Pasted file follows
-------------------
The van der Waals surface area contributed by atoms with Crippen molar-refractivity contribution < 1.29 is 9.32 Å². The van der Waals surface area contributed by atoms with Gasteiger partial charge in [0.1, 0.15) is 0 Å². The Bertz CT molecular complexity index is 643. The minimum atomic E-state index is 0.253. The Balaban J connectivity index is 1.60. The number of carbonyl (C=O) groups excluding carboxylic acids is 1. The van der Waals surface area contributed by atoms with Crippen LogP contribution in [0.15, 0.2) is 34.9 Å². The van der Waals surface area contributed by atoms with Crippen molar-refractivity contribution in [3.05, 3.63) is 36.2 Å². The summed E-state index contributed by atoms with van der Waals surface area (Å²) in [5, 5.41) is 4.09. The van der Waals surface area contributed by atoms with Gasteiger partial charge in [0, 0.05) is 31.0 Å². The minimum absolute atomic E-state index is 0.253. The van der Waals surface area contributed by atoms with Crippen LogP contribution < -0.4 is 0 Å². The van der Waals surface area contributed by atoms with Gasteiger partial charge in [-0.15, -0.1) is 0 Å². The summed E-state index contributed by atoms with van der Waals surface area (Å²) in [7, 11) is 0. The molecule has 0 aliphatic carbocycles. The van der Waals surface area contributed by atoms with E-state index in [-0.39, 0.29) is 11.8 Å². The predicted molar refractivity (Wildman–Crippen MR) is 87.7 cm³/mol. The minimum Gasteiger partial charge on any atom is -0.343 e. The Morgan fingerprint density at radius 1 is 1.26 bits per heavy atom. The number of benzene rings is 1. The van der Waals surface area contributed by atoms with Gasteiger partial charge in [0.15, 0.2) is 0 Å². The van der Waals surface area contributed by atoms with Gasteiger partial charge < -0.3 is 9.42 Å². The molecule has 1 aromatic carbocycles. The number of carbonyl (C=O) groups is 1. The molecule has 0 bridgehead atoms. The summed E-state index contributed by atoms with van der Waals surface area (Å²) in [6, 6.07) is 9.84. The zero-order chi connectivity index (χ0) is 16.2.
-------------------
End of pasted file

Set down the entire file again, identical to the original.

The van der Waals surface area contributed by atoms with Crippen molar-refractivity contribution < 1.29 is 9.32 Å². The van der Waals surface area contributed by atoms with Gasteiger partial charge in [0.1, 0.15) is 0 Å². The Bertz CT molecular complexity index is 643. The minimum atomic E-state index is 0.253. The Balaban J connectivity index is 1.60. The number of carbonyl (C=O) groups excluding carboxylic acids is 1. The van der Waals surface area contributed by atoms with Crippen LogP contribution in [0.15, 0.2) is 34.9 Å². The van der Waals surface area contributed by atoms with Crippen molar-refractivity contribution in [3.05, 3.63) is 36.2 Å². The summed E-state index contributed by atoms with van der Waals surface area (Å²) in [5, 5.41) is 4.09. The van der Waals surface area contributed by atoms with Gasteiger partial charge in [0, 0.05) is 31.0 Å². The minimum absolute atomic E-state index is 0.253. The van der Waals surface area contributed by atoms with Crippen LogP contribution < -0.4 is 0 Å². The van der Waals surface area contributed by atoms with Gasteiger partial charge in [-0.15, -0.1) is 0 Å². The summed E-state index contributed by atoms with van der Waals surface area (Å²) in [7, 11) is 0. The molecule has 0 aliphatic carbocycles. The van der Waals surface area contributed by atoms with E-state index in [-0.39, 0.29) is 11.8 Å². The predicted molar refractivity (Wildman–Crippen MR) is 87.7 cm³/mol. The minimum Gasteiger partial charge on any atom is -0.343 e. The Morgan fingerprint density at radius 1 is 1.26 bits per heavy atom. The number of benzene rings is 1. The van der Waals surface area contributed by atoms with Gasteiger partial charge in [0.15, 0.2) is 0 Å². The van der Waals surface area contributed by atoms with Gasteiger partial charge < -0.3 is 9.42 Å². The molecule has 1 aromatic carbocycles. The number of carbonyl (C=O) groups is 1. The molecule has 0 bridgehead atoms. The summed E-state index contributed by atoms with van der Waals surface area (Å²) in [6, 6.07) is 9.84. The zero-order chi connectivity index (χ0) is 16.2.